A few weeks ago Outliers and the Tipping Point author, Malcolm Gladwell, gave the keynote address at the Imagining Ontario’s Future Conference. He’s a brilliant writer and thinker – but if he wants to speak on K-12 education he should spend some time in a classroom. Preferably a class of 35 Grade 7s in a portable resourced and designed for 25, in the unaircondiditoned heat of a sweltering Ontario June day.
He caused a bit of a stir in education circles. He said that reducing class size was pursing a dead end – what mattered most was improving the quality of teachers.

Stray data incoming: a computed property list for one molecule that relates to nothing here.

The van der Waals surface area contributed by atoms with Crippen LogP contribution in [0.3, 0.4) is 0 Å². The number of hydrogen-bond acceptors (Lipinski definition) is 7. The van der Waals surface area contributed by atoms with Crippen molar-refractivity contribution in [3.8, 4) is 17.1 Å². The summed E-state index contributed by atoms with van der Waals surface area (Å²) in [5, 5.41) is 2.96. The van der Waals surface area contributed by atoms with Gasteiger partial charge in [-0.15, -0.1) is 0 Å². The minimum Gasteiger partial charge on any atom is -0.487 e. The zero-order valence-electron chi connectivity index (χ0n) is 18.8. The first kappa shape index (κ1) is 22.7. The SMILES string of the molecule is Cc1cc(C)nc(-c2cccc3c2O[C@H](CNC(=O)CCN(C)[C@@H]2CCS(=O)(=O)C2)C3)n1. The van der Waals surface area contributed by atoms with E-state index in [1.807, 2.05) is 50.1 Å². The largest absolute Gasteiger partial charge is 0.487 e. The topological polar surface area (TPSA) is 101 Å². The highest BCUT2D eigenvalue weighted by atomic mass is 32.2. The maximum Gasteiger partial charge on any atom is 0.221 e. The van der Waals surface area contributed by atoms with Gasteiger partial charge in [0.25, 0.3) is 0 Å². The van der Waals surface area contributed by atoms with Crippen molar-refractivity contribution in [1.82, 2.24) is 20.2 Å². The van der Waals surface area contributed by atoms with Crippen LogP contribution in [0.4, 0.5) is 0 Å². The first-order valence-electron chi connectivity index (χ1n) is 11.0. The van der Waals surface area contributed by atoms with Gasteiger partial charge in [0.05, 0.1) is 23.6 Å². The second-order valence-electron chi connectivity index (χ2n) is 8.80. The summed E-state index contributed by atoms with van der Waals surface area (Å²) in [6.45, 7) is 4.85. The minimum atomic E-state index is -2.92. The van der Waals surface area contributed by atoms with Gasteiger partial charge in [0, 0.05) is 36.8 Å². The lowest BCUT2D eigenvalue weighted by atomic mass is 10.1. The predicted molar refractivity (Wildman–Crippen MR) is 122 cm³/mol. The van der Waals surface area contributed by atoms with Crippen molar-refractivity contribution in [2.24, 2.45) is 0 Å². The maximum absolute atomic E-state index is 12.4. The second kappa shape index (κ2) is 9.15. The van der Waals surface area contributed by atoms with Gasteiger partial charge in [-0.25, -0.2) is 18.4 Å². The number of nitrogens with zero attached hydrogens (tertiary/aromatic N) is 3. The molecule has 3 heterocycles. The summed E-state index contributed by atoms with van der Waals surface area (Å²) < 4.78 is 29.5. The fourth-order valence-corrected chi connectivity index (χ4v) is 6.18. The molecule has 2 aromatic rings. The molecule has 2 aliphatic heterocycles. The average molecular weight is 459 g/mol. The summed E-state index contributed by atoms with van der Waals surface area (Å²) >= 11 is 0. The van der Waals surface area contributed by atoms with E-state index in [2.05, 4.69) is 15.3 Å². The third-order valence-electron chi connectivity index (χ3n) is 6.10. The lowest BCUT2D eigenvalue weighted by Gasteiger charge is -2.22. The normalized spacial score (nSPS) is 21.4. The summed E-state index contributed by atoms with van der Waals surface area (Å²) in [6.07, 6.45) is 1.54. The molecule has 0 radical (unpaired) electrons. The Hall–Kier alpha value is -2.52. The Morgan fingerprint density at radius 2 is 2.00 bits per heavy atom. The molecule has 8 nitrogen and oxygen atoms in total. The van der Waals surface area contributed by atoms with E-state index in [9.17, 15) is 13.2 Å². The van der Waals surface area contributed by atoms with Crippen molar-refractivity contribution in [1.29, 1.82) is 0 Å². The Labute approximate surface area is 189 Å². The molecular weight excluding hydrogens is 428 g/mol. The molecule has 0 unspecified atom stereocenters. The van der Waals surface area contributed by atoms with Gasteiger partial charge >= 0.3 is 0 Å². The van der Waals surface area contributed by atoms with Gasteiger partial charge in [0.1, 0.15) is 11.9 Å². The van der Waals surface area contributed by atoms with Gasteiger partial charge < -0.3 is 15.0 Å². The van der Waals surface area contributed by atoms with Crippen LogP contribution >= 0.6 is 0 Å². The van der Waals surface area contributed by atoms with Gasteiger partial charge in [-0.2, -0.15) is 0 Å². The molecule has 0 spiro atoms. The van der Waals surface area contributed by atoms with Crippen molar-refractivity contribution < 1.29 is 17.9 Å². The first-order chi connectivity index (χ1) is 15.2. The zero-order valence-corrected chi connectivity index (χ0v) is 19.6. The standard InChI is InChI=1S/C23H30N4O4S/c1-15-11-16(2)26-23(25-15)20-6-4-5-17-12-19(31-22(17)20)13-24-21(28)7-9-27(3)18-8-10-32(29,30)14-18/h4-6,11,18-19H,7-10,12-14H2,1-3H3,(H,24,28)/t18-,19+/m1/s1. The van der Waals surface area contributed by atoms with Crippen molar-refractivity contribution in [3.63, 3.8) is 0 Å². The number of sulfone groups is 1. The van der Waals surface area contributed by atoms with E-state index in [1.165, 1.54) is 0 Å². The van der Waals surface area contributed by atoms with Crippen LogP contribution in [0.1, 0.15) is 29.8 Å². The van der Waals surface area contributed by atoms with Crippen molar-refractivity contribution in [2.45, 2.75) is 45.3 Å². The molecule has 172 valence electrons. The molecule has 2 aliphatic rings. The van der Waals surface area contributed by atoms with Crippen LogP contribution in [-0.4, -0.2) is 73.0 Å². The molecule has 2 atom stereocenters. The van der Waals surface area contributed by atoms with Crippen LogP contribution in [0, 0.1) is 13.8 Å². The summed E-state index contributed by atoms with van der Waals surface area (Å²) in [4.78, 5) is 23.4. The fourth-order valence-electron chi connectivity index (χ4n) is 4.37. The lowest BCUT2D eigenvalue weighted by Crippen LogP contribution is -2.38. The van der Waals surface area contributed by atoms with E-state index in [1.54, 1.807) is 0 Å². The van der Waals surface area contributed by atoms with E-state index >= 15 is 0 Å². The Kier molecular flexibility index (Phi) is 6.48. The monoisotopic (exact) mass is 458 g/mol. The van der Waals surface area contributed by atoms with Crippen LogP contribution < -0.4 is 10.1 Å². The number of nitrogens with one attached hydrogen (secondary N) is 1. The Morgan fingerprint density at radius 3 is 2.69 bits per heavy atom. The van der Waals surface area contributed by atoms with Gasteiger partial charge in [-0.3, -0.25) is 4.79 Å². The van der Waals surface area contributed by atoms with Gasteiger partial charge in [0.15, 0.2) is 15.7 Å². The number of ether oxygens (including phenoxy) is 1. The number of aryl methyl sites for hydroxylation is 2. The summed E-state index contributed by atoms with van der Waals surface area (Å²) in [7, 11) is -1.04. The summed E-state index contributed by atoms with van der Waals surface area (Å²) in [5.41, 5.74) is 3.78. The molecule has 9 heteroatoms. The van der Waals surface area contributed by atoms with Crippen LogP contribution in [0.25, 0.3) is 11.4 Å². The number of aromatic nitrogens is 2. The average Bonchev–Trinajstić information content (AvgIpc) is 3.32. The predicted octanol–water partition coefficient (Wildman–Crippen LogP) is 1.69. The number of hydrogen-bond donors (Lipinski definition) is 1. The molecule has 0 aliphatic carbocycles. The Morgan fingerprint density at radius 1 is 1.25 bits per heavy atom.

Now I agree that quality teachers are key to having a good educational experience, but what kind of quality education can an individual deliver in an over-filled, under-resourced classroom?
Not surprisingly, the Toronto Star’s Saturday’s paper on May 16 included many letters from incensed teachers.
I was one of them. Here’s what I wrote:
Advice to Mr. Gladwell: stick to what you know. Teaching K-12 is not like speaking to a university lecture hall full of grown-ups. Teachers negotiate diverse levels of academic ability, facility in English, behavioural tendencies, and home-environment influences in classes of children from ages 4-18. In his book, Outliers, Mr. Gladwell states it takes 10,000 hours to be an expert in any field. I have my 10,000 hours in teaching K-12; he has about 10,000 to go.